Monday, May 9, 2011

Busy is a four letter word

Being busy is a constant. The word means little due to overuse. We use busy to connote a full life, one that we can explain to other people with a shorthand term that everyone can understand. In today's world, over-saturated as it is with information, experiences, options, busy is practically not optional. And for many of us, busy is a good thing. Busy means jobs, school, family, life. It means we have something to show for ourselves. We might say to a friend, "Oh, I'm so busy," with a hint of regret, as if we wish things were different, but what we're really saying is that our lives are full and therefore not failures.

What would it mean to be not busy? Would we be not productive? Would we be failing at life? A part of me thinks that if you said you haven't actually been that busy lately, other people might judge you, as though you aren't making the most of your time or you aren't working hard enough. But that isn't true. Being busy doesn't automatically mean being successful, happy or fulfilled. And having free time doesn't mean you're lazy, apathetic or lack goals.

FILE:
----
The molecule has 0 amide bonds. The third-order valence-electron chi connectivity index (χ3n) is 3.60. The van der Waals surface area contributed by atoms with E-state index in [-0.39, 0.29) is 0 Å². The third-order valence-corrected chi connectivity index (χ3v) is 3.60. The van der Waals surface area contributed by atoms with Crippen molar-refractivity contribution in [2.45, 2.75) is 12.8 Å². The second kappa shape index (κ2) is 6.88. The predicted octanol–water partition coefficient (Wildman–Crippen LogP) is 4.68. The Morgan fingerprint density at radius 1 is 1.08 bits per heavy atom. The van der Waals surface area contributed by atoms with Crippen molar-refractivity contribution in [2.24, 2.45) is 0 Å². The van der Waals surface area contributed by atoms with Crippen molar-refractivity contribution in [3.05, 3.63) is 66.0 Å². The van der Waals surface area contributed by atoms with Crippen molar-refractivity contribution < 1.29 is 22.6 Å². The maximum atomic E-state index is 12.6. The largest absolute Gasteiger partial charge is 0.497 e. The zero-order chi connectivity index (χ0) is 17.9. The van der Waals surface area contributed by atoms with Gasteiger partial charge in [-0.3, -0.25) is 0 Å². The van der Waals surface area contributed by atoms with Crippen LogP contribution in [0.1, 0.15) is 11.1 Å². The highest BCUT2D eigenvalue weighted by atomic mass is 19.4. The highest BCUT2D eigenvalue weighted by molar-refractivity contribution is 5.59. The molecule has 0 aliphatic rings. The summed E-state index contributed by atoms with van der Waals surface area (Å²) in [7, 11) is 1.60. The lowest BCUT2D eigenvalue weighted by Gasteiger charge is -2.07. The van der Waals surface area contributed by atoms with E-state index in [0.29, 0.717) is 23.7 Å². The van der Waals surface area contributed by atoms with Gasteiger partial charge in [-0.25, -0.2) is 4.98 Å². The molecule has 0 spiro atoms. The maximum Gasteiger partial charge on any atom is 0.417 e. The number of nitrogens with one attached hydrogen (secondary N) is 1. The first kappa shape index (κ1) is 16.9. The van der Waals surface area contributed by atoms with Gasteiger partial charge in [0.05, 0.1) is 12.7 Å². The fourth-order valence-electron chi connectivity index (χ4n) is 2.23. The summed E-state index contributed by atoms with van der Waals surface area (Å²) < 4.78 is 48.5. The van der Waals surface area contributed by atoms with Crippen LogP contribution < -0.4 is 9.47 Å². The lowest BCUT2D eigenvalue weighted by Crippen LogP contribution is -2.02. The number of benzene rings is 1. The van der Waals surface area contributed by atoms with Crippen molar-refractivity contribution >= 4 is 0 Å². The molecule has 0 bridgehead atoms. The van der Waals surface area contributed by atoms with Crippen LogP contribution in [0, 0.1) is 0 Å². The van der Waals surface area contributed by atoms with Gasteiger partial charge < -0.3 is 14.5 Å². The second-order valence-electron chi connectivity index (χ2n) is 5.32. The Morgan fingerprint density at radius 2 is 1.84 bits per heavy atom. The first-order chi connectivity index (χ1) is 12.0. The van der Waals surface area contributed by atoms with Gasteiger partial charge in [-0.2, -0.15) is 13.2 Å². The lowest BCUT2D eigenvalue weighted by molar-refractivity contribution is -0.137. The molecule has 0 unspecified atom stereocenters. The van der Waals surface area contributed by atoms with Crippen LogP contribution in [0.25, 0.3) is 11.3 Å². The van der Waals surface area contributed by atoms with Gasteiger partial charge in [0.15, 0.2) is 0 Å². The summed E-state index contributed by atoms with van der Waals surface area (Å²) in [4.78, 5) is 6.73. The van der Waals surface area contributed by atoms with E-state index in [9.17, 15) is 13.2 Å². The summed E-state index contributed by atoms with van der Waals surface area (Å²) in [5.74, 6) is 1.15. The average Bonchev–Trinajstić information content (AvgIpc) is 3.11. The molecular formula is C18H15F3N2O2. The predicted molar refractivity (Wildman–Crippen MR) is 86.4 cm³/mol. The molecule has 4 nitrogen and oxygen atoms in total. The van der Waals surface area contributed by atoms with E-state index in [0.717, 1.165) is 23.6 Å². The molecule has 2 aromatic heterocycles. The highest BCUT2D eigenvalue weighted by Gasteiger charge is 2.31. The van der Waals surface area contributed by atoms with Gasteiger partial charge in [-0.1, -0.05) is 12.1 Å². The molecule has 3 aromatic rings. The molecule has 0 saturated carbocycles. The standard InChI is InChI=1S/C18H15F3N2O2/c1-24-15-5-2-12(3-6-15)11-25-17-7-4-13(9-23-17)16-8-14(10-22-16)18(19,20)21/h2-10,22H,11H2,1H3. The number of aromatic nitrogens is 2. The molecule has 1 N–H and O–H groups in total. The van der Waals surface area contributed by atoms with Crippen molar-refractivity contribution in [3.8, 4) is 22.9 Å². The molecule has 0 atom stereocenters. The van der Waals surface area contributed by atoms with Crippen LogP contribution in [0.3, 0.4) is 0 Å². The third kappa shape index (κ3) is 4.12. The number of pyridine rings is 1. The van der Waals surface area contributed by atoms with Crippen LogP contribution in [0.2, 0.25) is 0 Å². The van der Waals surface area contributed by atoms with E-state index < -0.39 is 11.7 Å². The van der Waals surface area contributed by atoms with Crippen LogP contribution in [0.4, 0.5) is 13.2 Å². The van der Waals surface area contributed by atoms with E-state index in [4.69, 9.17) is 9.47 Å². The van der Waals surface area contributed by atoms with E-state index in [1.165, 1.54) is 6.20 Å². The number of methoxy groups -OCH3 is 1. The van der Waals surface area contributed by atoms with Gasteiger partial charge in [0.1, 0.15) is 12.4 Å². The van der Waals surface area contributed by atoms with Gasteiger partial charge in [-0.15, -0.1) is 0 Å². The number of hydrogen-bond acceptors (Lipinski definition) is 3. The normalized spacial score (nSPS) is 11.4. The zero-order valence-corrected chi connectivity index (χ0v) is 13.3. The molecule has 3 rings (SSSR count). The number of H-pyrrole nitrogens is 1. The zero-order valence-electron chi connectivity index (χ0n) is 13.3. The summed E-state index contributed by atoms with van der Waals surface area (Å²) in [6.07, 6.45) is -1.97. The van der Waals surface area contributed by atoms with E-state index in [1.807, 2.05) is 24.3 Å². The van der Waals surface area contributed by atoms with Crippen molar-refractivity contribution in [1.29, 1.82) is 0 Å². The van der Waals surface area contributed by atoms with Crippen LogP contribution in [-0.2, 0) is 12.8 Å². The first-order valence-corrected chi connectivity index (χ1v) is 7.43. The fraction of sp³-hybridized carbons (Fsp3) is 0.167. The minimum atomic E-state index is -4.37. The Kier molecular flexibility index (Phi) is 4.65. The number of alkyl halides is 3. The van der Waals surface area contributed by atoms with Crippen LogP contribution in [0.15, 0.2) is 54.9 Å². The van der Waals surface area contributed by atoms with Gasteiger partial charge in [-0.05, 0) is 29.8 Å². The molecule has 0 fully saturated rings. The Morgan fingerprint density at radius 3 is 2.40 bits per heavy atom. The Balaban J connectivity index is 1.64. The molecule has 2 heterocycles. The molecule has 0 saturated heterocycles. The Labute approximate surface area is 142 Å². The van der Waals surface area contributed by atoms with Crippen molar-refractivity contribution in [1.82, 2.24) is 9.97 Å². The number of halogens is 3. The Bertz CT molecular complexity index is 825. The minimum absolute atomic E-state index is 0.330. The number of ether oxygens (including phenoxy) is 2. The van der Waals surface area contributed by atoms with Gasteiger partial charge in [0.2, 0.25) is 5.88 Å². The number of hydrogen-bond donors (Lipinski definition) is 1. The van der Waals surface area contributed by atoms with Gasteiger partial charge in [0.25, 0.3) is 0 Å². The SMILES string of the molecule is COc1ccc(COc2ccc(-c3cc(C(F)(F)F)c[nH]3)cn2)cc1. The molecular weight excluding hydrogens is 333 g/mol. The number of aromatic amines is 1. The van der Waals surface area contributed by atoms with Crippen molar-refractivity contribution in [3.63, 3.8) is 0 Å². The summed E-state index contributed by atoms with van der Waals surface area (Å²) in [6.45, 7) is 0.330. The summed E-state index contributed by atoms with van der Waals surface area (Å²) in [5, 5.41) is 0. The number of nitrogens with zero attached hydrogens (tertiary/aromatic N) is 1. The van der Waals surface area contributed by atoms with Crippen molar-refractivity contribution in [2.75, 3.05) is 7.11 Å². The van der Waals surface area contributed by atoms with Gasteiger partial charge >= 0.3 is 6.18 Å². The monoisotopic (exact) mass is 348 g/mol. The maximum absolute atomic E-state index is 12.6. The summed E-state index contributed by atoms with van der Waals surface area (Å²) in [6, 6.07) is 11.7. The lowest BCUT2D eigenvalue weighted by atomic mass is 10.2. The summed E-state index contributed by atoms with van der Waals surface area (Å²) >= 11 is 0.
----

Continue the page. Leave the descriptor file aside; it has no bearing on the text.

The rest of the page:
Though I too use the word busy as a shorthand to communicate to others that my life is full, I don't shy away from free time. I think free time is imperative to living a complete life, and I should probably be more vocal about its validity in my schedule. What are all our time-saving productivity tools about anyway, if not to create a chunk of real time that can be spent in idleness, or at least reading a trashy romance novel, instead of returning emails, getting the car washed or looking for your favorite lipstick.

I'm not going to strive to be busy. I'd rather strive to be complete.

Lelah Baker-Rabe is a Los Angeles-based professional organizer. To discuss your organizing needs, call her at 818.269.6671 or email Sign up for Lelah's News, a once-monthly newsletter.

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